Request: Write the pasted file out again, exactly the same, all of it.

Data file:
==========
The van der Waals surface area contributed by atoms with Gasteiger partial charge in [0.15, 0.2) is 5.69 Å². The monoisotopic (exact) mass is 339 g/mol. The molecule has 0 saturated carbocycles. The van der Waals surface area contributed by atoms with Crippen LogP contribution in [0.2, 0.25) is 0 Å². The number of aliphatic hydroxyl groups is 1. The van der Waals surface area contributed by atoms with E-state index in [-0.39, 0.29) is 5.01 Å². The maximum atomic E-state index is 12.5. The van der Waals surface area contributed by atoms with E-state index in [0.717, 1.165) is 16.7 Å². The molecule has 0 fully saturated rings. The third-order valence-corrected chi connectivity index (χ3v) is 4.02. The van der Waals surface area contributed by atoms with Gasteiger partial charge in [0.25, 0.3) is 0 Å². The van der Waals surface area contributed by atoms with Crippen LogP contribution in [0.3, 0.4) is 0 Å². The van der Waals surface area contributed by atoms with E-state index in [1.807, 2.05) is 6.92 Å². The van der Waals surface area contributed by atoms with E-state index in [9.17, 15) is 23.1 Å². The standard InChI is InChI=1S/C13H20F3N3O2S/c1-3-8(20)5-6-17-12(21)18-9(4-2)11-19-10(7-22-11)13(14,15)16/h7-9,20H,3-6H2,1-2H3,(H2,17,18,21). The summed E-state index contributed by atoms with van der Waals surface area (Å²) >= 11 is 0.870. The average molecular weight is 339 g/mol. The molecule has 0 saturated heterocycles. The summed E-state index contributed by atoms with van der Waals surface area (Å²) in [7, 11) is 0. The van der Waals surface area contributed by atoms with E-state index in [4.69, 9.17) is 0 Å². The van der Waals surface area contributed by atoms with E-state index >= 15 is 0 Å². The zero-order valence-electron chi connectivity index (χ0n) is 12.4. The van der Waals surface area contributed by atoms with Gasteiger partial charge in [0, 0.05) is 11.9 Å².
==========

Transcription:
The van der Waals surface area contributed by atoms with Gasteiger partial charge in [0.15, 0.2) is 5.69 Å². The monoisotopic (exact) mass is 339 g/mol. The molecule has 0 saturated carbocycles. The van der Waals surface area contributed by atoms with Crippen LogP contribution in [0.2, 0.25) is 0 Å². The number of aliphatic hydroxyl groups is 1. The van der Waals surface area contributed by atoms with E-state index in [-0.39, 0.29) is 5.01 Å². The maximum atomic E-state index is 12.5. The van der Waals surface area contributed by atoms with E-state index in [0.717, 1.165) is 16.7 Å². The molecule has 0 fully saturated rings. The third-order valence-corrected chi connectivity index (χ3v) is 4.02. The van der Waals surface area contributed by atoms with Gasteiger partial charge in [0.25, 0.3) is 0 Å². The van der Waals surface area contributed by atoms with Crippen LogP contribution in [0.3, 0.4) is 0 Å². The van der Waals surface area contributed by atoms with E-state index in [1.807, 2.05) is 6.92 Å². The van der Waals surface area contributed by atoms with E-state index in [9.17, 15) is 23.1 Å². The standard InChI is InChI=1S/C13H20F3N3O2S/c1-3-8(20)5-6-17-12(21)18-9(4-2)11-19-10(7-22-11)13(14,15)16/h7-9,20H,3-6H2,1-2H3,(H2,17,18,21). The summed E-state index contributed by atoms with van der Waals surface area (Å²) >= 11 is 0.870. The average molecular weight is 339 g/mol. The molecule has 0 saturated heterocycles. The summed E-state index contributed by atoms with van der Waals surface area (Å²) in [7, 11) is 0. The van der Waals surface area contributed by atoms with E-state index in [4.69, 9.17) is 0 Å². The van der Waals surface area contributed by atoms with E-state index >= 15 is 0 Å². The zero-order valence-electron chi connectivity index (χ0n) is 12.4. The van der Waals surface area contributed by atoms with Gasteiger partial charge in [0, 0.05) is 11.9 Å².